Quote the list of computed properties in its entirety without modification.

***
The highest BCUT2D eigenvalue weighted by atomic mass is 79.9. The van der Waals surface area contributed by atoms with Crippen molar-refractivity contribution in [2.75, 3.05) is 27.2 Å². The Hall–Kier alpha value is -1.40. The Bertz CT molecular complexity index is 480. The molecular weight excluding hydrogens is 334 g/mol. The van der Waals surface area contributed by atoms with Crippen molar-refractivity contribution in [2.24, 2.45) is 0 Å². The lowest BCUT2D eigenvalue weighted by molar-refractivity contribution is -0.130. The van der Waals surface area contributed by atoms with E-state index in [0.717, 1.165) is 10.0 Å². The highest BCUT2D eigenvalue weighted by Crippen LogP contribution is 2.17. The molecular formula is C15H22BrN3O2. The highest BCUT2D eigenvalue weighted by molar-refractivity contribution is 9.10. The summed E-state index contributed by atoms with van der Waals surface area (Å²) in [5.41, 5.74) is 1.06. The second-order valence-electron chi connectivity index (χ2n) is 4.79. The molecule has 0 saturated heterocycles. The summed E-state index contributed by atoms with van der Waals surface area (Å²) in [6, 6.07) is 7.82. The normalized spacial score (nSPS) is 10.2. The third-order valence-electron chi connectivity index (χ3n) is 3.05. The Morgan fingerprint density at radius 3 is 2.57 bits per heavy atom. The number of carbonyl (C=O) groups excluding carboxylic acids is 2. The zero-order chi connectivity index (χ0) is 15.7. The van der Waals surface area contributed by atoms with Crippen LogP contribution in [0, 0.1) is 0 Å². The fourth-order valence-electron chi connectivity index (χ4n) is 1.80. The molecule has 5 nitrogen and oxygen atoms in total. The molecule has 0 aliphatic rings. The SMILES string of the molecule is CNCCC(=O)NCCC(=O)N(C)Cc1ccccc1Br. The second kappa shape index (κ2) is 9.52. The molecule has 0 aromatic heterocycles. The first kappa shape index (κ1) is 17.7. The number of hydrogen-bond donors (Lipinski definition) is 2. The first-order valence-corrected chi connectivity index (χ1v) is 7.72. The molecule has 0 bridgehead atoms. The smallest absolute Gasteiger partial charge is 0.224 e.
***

The highest BCUT2D eigenvalue weighted by atomic mass is 79.9. The van der Waals surface area contributed by atoms with Crippen molar-refractivity contribution in [2.75, 3.05) is 27.2 Å². The Hall–Kier alpha value is -1.40. The Bertz CT molecular complexity index is 480. The molecular weight excluding hydrogens is 334 g/mol. The van der Waals surface area contributed by atoms with Crippen molar-refractivity contribution in [2.24, 2.45) is 0 Å². The lowest BCUT2D eigenvalue weighted by molar-refractivity contribution is -0.130. The van der Waals surface area contributed by atoms with E-state index in [0.717, 1.165) is 10.0 Å². The highest BCUT2D eigenvalue weighted by Crippen LogP contribution is 2.17. The molecular formula is C15H22BrN3O2. The highest BCUT2D eigenvalue weighted by molar-refractivity contribution is 9.10. The summed E-state index contributed by atoms with van der Waals surface area (Å²) in [5.41, 5.74) is 1.06. The second-order valence-electron chi connectivity index (χ2n) is 4.79. The molecule has 0 saturated heterocycles. The summed E-state index contributed by atoms with van der Waals surface area (Å²) in [6, 6.07) is 7.82. The normalized spacial score (nSPS) is 10.2. The third-order valence-electron chi connectivity index (χ3n) is 3.05. The Morgan fingerprint density at radius 3 is 2.57 bits per heavy atom. The number of carbonyl (C=O) groups excluding carboxylic acids is 2. The zero-order chi connectivity index (χ0) is 15.7. The van der Waals surface area contributed by atoms with Crippen LogP contribution in [0, 0.1) is 0 Å². The fourth-order valence-electron chi connectivity index (χ4n) is 1.80. The molecule has 5 nitrogen and oxygen atoms in total. The molecule has 0 aliphatic rings. The SMILES string of the molecule is CNCCC(=O)NCCC(=O)N(C)Cc1ccccc1Br. The second kappa shape index (κ2) is 9.52. The molecule has 0 aromatic heterocycles. The first kappa shape index (κ1) is 17.7. The number of hydrogen-bond donors (Lipinski definition) is 2. The first-order valence-corrected chi connectivity index (χ1v) is 7.72. The molecule has 0 bridgehead atoms. The smallest absolute Gasteiger partial charge is 0.224 e.